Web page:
Severe baby bottle decay

This weekend we had our two year old granddaughter over for a visit. My husband and I were shocked to see that all her top front teeth were missing their enamel. She looked like she had been eating chocolate and had a light film of it left on her teeth. I immediately called our family dentist who stated our beautiful granddaughter had a severe case of bottle decay and recommended a specialist. We will be taking her there in two days!

What can we do on a daily basis to help this child? Would you recommend fluoridated water to strengthen what is left, or is it too late? Are there any dietary changes you can suggest to help? And lastly, what effect will the 'bottle decay' have on her permanant teeth?

Thank you so much for your assistance.

Question:

"Baby bottle" tooth decay can be a quite a problem. She can still go to bed with a bottle if she needs to, but it should only have water in it, no milk or juice. She can still have milk or juice during the day, but care should be taken to brush and floss her teeth during the day and at night before she goes to bed.

Fluoride supplements would be a good idea only if the tap water in your area is not already fluoridated or if she doesn't drink the water from the tap. Please check with your local water district or your dentist or pediatrician for water fluoridation information. The dentist or pediatrician can give you a prescription for fluoride supplements, if necessary. Please refer to my colums about fluoride for more information on fluoride supplements and proper dosages. Fluoride supplements may help the primary teeth to a certain extent if they are allowed to touch the teeth, but mainly they will help strengthen the permanent teeth. If proper care is taken when the permanent teeth erupt, they have a good chance of being healthy.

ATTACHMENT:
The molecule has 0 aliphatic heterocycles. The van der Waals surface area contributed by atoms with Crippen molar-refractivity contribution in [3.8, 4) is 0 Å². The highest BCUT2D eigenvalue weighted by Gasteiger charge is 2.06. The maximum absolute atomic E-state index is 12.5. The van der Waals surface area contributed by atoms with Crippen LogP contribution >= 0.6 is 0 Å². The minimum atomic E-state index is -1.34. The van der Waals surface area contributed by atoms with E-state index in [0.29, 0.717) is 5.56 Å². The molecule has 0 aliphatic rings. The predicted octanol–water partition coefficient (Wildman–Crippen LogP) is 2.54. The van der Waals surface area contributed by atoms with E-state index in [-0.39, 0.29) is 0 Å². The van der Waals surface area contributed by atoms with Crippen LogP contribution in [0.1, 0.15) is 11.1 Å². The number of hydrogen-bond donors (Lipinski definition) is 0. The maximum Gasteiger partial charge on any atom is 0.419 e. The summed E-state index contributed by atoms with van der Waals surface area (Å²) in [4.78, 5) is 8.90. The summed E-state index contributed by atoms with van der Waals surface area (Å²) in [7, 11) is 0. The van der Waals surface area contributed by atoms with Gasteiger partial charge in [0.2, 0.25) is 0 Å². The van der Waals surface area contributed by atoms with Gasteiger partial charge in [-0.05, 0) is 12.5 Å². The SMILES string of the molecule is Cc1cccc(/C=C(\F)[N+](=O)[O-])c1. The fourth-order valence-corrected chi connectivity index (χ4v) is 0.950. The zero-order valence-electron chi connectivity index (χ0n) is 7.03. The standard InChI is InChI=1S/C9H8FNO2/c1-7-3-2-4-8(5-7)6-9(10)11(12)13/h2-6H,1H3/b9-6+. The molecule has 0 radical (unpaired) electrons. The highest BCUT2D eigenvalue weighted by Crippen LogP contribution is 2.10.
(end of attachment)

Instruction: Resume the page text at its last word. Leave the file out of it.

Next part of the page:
The specialist has gone through extra years of training to learn how to treat children specifically and to handle their unique problems. Some children as young as your granddaughter handle the exam and treatment just fine, while some are a little more challenging. Occasionally, a dentist needs to give the child a sedative shortly before the treatment time to allow the necessary work to be done. Two important things to keep in mind: good communication between you and the dentist, and treating the problems as soon as possible, depending on the severity of the decay and the dentist's judgement regarding her age and abilities to handle the treatment.

The best things you can do for your granddaughter again are to only give her water at night, cut back on sweets, brush her teeth at least twice daily using a pea-sized amount of fluoride-containing toothpaste, floss her teeth at least once a day, and check into fluoride supplements. Taking her to the dentist was definitely the right decision!

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